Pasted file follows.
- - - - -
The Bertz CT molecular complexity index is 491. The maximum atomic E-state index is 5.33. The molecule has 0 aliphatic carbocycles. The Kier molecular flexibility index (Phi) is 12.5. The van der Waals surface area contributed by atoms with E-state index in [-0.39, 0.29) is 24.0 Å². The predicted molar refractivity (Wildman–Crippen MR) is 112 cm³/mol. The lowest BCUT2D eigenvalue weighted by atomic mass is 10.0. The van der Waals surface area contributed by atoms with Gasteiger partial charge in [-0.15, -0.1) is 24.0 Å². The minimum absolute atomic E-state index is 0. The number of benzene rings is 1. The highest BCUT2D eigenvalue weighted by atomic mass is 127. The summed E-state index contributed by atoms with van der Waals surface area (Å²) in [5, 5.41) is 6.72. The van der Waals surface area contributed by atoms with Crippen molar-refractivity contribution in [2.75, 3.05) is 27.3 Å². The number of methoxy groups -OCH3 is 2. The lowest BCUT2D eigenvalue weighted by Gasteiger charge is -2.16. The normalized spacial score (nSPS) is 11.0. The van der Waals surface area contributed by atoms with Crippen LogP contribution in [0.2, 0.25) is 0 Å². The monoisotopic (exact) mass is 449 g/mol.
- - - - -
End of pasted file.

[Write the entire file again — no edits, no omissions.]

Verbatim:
The Bertz CT molecular complexity index is 491. The maximum atomic E-state index is 5.33. The molecule has 0 aliphatic carbocycles. The Kier molecular flexibility index (Phi) is 12.5. The van der Waals surface area contributed by atoms with E-state index in [-0.39, 0.29) is 24.0 Å². The predicted molar refractivity (Wildman–Crippen MR) is 112 cm³/mol. The lowest BCUT2D eigenvalue weighted by atomic mass is 10.0. The van der Waals surface area contributed by atoms with Gasteiger partial charge in [-0.15, -0.1) is 24.0 Å². The minimum absolute atomic E-state index is 0. The number of benzene rings is 1. The highest BCUT2D eigenvalue weighted by atomic mass is 127. The summed E-state index contributed by atoms with van der Waals surface area (Å²) in [5, 5.41) is 6.72. The van der Waals surface area contributed by atoms with Crippen molar-refractivity contribution in [2.75, 3.05) is 27.3 Å². The number of methoxy groups -OCH3 is 2. The lowest BCUT2D eigenvalue weighted by Gasteiger charge is -2.16. The normalized spacial score (nSPS) is 11.0. The van der Waals surface area contributed by atoms with Crippen LogP contribution in [0.2, 0.25) is 0 Å². The monoisotopic (exact) mass is 449 g/mol.